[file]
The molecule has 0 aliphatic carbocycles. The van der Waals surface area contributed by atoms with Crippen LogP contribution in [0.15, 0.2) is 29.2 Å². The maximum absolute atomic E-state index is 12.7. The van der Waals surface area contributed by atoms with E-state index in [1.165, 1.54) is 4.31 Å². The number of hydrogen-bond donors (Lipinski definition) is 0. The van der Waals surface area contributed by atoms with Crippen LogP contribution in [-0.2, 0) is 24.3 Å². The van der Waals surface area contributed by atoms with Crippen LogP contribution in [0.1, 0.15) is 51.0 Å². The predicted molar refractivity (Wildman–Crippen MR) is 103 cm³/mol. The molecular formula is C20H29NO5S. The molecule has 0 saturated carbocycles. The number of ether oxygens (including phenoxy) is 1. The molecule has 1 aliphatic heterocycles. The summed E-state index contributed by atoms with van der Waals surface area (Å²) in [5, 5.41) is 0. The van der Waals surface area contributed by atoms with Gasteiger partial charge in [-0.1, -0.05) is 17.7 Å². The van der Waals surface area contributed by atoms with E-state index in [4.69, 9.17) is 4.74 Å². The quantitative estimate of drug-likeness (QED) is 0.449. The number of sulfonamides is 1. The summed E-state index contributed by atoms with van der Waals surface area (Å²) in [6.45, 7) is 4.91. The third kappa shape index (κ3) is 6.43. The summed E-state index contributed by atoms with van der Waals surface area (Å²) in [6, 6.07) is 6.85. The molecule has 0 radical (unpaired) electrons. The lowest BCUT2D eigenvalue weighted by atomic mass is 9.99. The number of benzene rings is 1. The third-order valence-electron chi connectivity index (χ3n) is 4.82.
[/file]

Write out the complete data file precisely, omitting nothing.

The molecule has 0 aliphatic carbocycles. The van der Waals surface area contributed by atoms with Crippen LogP contribution in [0.15, 0.2) is 29.2 Å². The maximum absolute atomic E-state index is 12.7. The van der Waals surface area contributed by atoms with E-state index in [1.165, 1.54) is 4.31 Å². The number of hydrogen-bond donors (Lipinski definition) is 0. The van der Waals surface area contributed by atoms with Crippen LogP contribution in [-0.2, 0) is 24.3 Å². The van der Waals surface area contributed by atoms with Crippen LogP contribution in [0.1, 0.15) is 51.0 Å². The predicted molar refractivity (Wildman–Crippen MR) is 103 cm³/mol. The molecular formula is C20H29NO5S. The molecule has 0 saturated carbocycles. The number of ether oxygens (including phenoxy) is 1. The molecule has 1 aliphatic heterocycles. The summed E-state index contributed by atoms with van der Waals surface area (Å²) in [5, 5.41) is 0. The van der Waals surface area contributed by atoms with Gasteiger partial charge in [-0.1, -0.05) is 17.7 Å². The van der Waals surface area contributed by atoms with E-state index in [4.69, 9.17) is 4.74 Å². The quantitative estimate of drug-likeness (QED) is 0.449. The number of sulfonamides is 1. The summed E-state index contributed by atoms with van der Waals surface area (Å²) in [6.45, 7) is 4.91. The third kappa shape index (κ3) is 6.43. The summed E-state index contributed by atoms with van der Waals surface area (Å²) in [6, 6.07) is 6.85. The molecule has 0 radical (unpaired) electrons. The lowest BCUT2D eigenvalue weighted by atomic mass is 9.99. The number of benzene rings is 1. The third-order valence-electron chi connectivity index (χ3n) is 4.82.